The second season of Face Off is hot out of the gate, and the competition is even fiercer this time around. Fourteen contestants as wild as their makeups arrive at the Universal Studios lot to compete for the title of Face Off Champion. McKenzie Westmore greets them and surprises them with two guests, series judge Ve Neill and last year's winner, Connor McCullagh. The excitement heats up even more when McKenzie tells them that their first challenge - to make an entire character - starts immediately.
Highlights are industry veteran Gerald's elven queen, for coherence and bold color choices, and internet favorite RJ, for overall excellence. Gerald wins and secures himself immunity for the Spotlight Challenge. Those who bit off a little more than they could chew, like Brea with her zip-away human skin design, get lower marks.
The contestants have to put the highs and lows of the previous day behind them when they hear their Spotlight Challenge for the week: redesign four characters from The Wizard of Oz. And as if reinventing this iconic legend weren't enough, the contestants are going to be split into two teams - men against women.
The ladies split off and, after minimal negotiating, move forward with the concept, "Post-Apocalyptic/Tribal". The boys, however, are off to a rocky start. Jerry, who has immunity, keeps vetoing ideas, making the rest of the guys more and more frustrated. Even when they finally begin work, Jerry keeps making changes.
When it comes time for the judging, everyone's nervous yet eager to go before series judges Ve, Patrick Tatopoulos and Glenn Hetrick. The women's work fairly trounces the men's with superior sculpting and a coherent theme, with high marks going to Tara for creating a fully realized Scarecrow all by her lonesome, and Brea and Beki for their take on the Wicked Witch as a beautiful, sexy ruler. Brea's sculpture gets special attention, and she wins this week's challenge.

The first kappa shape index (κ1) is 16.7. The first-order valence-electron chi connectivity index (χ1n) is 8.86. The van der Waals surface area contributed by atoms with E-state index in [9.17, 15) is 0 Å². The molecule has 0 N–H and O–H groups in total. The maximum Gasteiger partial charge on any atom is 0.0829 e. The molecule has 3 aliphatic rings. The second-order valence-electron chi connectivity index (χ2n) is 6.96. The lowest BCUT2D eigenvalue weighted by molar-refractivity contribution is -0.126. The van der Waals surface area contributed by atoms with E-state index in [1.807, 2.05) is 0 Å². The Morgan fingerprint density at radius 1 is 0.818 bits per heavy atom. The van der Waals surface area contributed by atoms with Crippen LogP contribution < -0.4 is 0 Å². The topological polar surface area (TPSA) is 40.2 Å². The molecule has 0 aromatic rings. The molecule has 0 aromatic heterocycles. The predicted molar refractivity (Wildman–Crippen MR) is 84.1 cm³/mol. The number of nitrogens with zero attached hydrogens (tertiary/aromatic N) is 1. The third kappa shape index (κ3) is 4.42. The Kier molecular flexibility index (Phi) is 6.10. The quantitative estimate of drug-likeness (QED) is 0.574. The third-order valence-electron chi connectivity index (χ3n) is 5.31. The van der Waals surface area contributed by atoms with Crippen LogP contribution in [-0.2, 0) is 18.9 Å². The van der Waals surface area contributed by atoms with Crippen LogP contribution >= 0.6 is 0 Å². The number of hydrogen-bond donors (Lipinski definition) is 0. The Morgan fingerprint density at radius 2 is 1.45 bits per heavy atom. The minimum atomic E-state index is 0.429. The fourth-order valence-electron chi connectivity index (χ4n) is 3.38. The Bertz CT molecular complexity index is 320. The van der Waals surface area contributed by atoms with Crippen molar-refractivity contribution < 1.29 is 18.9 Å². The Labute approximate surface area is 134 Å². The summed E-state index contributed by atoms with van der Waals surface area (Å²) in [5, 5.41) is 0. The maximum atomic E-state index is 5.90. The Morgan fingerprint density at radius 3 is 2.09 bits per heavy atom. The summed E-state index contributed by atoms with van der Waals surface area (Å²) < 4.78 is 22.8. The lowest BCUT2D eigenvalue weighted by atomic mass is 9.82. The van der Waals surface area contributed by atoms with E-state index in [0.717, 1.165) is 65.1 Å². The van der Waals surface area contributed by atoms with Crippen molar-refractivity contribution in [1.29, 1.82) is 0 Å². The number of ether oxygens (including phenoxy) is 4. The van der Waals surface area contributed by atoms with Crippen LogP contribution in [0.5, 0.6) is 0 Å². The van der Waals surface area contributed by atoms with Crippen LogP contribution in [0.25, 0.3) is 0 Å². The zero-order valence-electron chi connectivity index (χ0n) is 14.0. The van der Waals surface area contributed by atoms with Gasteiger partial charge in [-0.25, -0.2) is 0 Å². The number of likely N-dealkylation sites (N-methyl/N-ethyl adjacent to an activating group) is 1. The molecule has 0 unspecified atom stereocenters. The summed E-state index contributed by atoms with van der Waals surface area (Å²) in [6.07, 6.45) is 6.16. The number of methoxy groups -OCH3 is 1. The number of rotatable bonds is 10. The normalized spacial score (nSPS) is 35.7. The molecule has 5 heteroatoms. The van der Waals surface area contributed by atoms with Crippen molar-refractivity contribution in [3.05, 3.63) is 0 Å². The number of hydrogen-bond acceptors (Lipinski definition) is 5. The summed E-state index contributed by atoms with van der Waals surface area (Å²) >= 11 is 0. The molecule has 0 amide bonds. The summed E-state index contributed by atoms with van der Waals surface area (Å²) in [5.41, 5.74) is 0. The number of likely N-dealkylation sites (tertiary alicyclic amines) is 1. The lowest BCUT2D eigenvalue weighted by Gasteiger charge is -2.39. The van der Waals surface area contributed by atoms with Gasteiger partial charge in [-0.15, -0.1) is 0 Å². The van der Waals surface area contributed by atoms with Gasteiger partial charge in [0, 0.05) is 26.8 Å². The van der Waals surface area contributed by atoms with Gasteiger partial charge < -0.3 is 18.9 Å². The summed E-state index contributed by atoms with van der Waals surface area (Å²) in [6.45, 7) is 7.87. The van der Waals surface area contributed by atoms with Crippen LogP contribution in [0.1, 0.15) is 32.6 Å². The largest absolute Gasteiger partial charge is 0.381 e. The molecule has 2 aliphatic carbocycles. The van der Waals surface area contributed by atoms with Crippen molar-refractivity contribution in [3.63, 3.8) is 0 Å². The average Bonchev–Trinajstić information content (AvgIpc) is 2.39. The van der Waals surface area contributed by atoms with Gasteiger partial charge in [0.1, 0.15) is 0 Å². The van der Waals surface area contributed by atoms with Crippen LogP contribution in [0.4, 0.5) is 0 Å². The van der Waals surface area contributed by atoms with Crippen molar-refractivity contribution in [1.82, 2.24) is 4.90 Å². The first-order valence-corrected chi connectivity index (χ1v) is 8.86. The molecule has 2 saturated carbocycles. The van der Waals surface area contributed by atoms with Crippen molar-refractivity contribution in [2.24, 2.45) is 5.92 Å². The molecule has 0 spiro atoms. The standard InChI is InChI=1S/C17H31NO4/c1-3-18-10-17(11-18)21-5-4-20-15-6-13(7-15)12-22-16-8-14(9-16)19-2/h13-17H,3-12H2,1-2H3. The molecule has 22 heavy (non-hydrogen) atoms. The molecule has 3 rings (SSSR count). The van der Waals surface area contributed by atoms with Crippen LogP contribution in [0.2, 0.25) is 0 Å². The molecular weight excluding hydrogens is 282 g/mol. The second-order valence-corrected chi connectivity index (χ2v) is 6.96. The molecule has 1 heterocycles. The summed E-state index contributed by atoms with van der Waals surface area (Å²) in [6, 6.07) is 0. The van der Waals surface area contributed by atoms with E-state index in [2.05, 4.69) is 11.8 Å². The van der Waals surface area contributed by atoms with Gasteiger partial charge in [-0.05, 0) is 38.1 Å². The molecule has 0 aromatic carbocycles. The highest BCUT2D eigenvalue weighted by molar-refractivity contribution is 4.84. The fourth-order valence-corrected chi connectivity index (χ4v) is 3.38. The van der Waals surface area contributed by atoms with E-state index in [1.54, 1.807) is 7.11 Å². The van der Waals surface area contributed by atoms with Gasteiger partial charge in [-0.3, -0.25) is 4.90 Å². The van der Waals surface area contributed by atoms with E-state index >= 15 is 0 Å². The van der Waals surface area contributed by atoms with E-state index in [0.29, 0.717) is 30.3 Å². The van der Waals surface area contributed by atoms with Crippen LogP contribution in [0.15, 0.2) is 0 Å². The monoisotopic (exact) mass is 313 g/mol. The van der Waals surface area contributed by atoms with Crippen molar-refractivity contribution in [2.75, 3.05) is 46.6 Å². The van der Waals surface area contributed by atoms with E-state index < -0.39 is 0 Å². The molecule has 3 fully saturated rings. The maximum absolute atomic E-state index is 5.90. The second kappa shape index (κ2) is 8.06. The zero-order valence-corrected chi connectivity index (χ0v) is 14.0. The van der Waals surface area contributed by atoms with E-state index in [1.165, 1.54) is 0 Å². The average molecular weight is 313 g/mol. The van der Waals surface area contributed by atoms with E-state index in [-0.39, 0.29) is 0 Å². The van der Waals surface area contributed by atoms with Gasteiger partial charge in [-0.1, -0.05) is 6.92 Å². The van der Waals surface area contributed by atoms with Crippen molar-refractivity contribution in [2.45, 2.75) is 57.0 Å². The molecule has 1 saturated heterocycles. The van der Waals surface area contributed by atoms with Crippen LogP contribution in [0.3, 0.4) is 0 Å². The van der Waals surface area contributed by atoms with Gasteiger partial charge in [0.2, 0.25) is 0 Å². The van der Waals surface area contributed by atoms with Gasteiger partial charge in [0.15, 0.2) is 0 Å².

By contrast, the only thing the judges unanimously liked on the men's team was the Lion, whose emaciated frame and grayed-out color palate formed a whole new take on the iconic character. Jerry's Witch was not a hit, but since he has immunity, he doesn't have to worry that his misstep will send him home - this week. The bottom two contestants, Nix and Greg, created a Tin Woodsman that may have been a contender, but when they ran out of time and cut corners, it cost them.
Because Greg did the chest application - the element the judges felt hurt the design most - he was sent home. The other contestants bid him a fond farewell, and do their best to prepare their minds for the next challenge.
The artists must create a clown character that terrifies €“ AND performs a routine.